A Reflection for Maundy Thursday by Fr Phil Andrews:

“A God that can be understood is no God. Who can explain the Infinite in words?” So wrote the great novelist of the World War II and post-War era, W. Somerset Maugham. This quotation comes from his 1944 novel, “The Razor’s Edge”. It’s a story about a World War I pilot who, traumatised by his experiences in that war, sets off on a lifetime journey of discovery for the transcendent. However lofty such an odyssey might sound, his search was actually one of wanting to be saved and to be loved, in a seemingly unlovely world.

I know many are feeling traumatised by what’s happening in the world at this time. They are pained that our churches have had to be closed. Some are feeling angry, alienated, unloved, and afraid. I’m sure many Christians will have made those thoughts found in Psalm 42 their own: ‘I say to God, my rock: “Why hast thou forgotten me? Why go I mourning because of the oppression of the enemy?” As with a deadly wound in my body, my adversaries taunt me, while they say to me continually, “Where is your God?”’. However, we must never reduce our pain to a sentiment based on a psychological need for the divine, as Pope St Pius X taught. God is God, at all times and in all places; and if we do recognise ourselves in that psalm’s sentiments, then know that we are actually taking a share in Christ’s sufferings, which he endured for love of us (Cf. Acts 5:41; Romans 5:3; 2 Corinthians 12:10; Colossians 1:11; Colossians 1:24; Hebrews 10:34; James 1:2; 1 Peter 4:13.).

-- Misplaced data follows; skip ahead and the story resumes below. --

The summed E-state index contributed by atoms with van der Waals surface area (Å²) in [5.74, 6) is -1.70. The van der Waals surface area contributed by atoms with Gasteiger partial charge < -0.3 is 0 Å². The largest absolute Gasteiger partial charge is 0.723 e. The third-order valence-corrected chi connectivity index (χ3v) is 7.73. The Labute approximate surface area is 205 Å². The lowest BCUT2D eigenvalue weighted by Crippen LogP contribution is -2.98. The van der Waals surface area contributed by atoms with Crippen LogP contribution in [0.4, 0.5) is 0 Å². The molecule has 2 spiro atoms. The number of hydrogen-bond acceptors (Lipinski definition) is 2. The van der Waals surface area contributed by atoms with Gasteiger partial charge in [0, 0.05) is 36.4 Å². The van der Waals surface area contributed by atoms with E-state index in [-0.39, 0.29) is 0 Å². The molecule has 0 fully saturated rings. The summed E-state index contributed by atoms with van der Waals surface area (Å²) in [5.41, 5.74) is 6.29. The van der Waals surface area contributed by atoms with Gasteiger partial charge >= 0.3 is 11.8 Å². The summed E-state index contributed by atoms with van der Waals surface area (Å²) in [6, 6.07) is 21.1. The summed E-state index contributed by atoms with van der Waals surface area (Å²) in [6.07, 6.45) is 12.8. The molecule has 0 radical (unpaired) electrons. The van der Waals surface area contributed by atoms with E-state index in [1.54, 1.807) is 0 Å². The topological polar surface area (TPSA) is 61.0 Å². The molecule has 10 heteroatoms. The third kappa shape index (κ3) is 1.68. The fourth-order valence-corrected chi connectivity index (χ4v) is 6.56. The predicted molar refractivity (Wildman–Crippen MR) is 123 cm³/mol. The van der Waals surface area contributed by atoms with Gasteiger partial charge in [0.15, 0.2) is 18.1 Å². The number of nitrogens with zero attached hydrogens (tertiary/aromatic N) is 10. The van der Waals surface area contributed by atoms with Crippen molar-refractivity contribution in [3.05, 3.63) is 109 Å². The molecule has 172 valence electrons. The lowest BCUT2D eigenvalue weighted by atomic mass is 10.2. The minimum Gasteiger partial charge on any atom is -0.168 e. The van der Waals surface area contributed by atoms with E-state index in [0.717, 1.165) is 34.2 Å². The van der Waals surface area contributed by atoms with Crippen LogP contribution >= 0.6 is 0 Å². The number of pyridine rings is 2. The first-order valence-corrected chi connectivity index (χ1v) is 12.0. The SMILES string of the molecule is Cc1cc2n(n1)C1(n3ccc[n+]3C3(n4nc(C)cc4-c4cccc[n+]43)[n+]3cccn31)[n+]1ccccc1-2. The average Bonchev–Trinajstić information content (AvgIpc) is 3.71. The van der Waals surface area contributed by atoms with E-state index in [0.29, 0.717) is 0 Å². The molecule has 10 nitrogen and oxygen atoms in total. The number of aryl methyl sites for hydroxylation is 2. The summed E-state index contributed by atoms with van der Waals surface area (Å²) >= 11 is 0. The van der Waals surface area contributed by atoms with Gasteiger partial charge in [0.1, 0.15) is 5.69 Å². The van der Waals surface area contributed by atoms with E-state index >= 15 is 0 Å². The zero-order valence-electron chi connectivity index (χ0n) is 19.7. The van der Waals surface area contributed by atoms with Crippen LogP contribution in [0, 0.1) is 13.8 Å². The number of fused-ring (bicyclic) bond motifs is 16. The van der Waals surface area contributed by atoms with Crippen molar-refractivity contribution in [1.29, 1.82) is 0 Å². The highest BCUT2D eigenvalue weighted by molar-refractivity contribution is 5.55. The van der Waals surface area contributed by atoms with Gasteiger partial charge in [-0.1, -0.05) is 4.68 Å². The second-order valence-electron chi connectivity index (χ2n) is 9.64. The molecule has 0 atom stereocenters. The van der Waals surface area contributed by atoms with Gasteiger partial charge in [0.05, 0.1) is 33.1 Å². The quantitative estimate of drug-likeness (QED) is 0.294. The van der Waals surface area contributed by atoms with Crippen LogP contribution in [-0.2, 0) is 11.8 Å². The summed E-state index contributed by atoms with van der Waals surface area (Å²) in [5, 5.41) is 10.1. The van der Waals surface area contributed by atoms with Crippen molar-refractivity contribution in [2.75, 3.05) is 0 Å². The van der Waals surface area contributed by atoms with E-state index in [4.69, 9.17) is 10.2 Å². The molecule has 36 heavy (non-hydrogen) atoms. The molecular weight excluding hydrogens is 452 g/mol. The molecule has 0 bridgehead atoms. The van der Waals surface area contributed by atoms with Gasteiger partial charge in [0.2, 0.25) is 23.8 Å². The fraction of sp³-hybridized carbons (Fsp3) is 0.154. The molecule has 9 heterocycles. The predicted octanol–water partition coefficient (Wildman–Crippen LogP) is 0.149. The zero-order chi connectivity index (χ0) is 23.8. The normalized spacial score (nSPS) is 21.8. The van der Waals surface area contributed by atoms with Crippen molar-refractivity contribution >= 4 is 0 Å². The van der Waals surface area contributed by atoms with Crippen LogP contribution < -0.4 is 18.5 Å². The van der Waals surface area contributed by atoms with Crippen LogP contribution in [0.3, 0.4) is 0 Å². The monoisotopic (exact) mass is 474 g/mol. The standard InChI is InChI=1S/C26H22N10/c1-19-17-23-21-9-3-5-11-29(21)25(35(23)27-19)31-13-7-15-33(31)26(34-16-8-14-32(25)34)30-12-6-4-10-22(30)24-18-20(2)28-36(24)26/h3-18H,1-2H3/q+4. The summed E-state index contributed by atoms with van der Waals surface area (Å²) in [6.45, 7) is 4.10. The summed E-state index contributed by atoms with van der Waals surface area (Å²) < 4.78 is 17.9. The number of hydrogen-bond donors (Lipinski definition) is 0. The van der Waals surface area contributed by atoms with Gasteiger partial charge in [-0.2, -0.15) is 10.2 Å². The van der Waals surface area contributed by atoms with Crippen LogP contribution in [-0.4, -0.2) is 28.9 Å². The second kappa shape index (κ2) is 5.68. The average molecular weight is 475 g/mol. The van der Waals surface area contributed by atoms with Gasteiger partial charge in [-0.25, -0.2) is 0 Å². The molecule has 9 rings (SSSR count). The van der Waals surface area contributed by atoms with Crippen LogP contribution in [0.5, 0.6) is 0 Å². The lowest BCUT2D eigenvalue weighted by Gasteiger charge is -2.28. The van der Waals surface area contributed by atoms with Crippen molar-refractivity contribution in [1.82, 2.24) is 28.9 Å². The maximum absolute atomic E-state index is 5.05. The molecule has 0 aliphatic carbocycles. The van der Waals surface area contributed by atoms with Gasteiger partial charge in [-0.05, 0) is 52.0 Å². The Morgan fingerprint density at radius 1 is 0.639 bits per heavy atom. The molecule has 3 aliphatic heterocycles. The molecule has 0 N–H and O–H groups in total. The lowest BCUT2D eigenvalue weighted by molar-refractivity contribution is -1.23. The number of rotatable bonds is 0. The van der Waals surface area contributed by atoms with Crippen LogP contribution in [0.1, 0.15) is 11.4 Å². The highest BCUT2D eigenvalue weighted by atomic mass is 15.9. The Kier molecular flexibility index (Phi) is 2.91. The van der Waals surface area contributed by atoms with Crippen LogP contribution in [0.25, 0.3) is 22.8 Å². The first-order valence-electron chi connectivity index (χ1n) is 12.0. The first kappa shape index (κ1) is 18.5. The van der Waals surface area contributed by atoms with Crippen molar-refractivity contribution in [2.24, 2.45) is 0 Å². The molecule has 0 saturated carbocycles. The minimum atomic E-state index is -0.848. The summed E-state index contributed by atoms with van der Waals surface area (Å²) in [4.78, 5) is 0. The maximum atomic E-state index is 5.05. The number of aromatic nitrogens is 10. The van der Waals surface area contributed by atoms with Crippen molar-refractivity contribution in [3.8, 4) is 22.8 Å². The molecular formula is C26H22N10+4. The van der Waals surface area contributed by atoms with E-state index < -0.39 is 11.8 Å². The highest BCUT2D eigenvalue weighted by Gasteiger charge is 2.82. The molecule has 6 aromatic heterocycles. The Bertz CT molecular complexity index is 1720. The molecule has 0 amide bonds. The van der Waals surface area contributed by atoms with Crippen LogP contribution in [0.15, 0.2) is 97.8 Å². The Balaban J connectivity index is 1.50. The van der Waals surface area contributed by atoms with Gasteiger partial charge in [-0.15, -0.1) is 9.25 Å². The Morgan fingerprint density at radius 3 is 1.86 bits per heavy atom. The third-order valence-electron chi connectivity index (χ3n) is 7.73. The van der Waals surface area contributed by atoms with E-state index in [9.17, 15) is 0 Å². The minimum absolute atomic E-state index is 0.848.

In Maundy Thursday, we stand at the threshold of the great Triduum of the mystery of our redemption and salvation. We should endeavour – to cite that psalm again – to remain as deer longing for flowing streams – our souls athirst for the living God. For yes, God is transcendent, the Almighty God who cannot be approached or seen in essence or being. But he is immanent in Jesus Christ, Immanuel, who – in the Sacred Mysteries of Holy Week – reveals himself not as a mighty Jupiter-like deity, out to impress; but rather as a suffering servant, who out of love for us and our salvation, will offer himself totally, as St Augustine described it, on the nuptial bed of the cross.

But here’s the thing (as Bishop Robert Baron is wont to say), he commands us to imitate him in that same service: to be suffering servants with him; even to the picking up of our crosses and following him to Calvary. In so doing, we need have no fear, though; for those flowing streams of salvation for which we long don’t just flow – they gush – and nothing can hold them back, because the God who is a suffering servant, is passionately in love with each and every one of us, and he gives us a peace which the world cannot give (Cf. John 14:27); but at the same time, he is also that same Almighty God, whose peace passes all understanding (Cf. Philippians 4:7)!

In English, we think of the word, “salvation” (soteria) in terms of being saved and delivered, saved by the One and Only Saviour, (soter) Jesus Christ. For Christians, this is clearly the most beautiful and appropriate understanding of the word. However, in Greek, the word also implies physical and mental health, as well as spiritual. Thus, in Sacred Scripture, we may encounter St Peter giving witness before the High Priest and the Council of the Elders, stating: “… there is salvation (soteria) in no one else, for there is no other name under heaven given among men by which we must be saved (sozo).” (Acts 4:12); whilst also reading of St Paul admonishing those about to embark on a long sea voyage to take care of their physical health when he states: “Therefore I urge you to take some food; it will give you strength (soteria), since not a hair is to perish from the head of any of you.” (Acts 27:34).